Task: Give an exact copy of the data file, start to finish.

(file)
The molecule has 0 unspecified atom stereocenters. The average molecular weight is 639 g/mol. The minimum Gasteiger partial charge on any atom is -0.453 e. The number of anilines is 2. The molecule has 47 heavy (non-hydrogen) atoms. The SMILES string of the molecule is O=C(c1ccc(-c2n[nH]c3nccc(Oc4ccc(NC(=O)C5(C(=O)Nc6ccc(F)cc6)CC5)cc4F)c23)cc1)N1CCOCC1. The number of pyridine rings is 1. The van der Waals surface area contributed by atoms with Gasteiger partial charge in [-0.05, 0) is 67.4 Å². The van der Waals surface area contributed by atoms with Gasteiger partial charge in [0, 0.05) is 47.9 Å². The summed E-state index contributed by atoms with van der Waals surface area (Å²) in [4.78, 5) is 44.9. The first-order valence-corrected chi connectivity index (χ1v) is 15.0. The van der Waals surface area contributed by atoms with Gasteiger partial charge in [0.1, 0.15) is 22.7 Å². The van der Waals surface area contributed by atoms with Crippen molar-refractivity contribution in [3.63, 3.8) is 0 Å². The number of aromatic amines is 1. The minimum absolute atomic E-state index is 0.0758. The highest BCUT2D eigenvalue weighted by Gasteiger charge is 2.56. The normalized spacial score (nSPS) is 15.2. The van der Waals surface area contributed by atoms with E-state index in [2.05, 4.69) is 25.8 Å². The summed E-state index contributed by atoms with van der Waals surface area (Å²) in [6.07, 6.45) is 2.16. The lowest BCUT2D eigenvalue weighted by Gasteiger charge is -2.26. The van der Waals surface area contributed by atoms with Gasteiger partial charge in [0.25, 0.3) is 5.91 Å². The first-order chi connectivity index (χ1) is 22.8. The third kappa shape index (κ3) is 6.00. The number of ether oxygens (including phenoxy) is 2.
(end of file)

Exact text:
The molecule has 0 unspecified atom stereocenters. The average molecular weight is 639 g/mol. The minimum Gasteiger partial charge on any atom is -0.453 e. The number of anilines is 2. The molecule has 47 heavy (non-hydrogen) atoms. The SMILES string of the molecule is O=C(c1ccc(-c2n[nH]c3nccc(Oc4ccc(NC(=O)C5(C(=O)Nc6ccc(F)cc6)CC5)cc4F)c23)cc1)N1CCOCC1. The number of pyridine rings is 1. The van der Waals surface area contributed by atoms with Gasteiger partial charge in [-0.05, 0) is 67.4 Å². The van der Waals surface area contributed by atoms with Gasteiger partial charge in [0, 0.05) is 47.9 Å². The summed E-state index contributed by atoms with van der Waals surface area (Å²) in [4.78, 5) is 44.9. The first-order valence-corrected chi connectivity index (χ1v) is 15.0. The van der Waals surface area contributed by atoms with Gasteiger partial charge in [0.1, 0.15) is 22.7 Å². The van der Waals surface area contributed by atoms with Crippen molar-refractivity contribution in [3.63, 3.8) is 0 Å². The number of aromatic amines is 1. The minimum absolute atomic E-state index is 0.0758. The highest BCUT2D eigenvalue weighted by Gasteiger charge is 2.56. The normalized spacial score (nSPS) is 15.2. The van der Waals surface area contributed by atoms with E-state index in [2.05, 4.69) is 25.8 Å². The summed E-state index contributed by atoms with van der Waals surface area (Å²) in [6.07, 6.45) is 2.16. The lowest BCUT2D eigenvalue weighted by Gasteiger charge is -2.26. The van der Waals surface area contributed by atoms with Gasteiger partial charge in [0.25, 0.3) is 5.91 Å². The first-order chi connectivity index (χ1) is 22.8. The third kappa shape index (κ3) is 6.00. The number of ether oxygens (including phenoxy) is 2.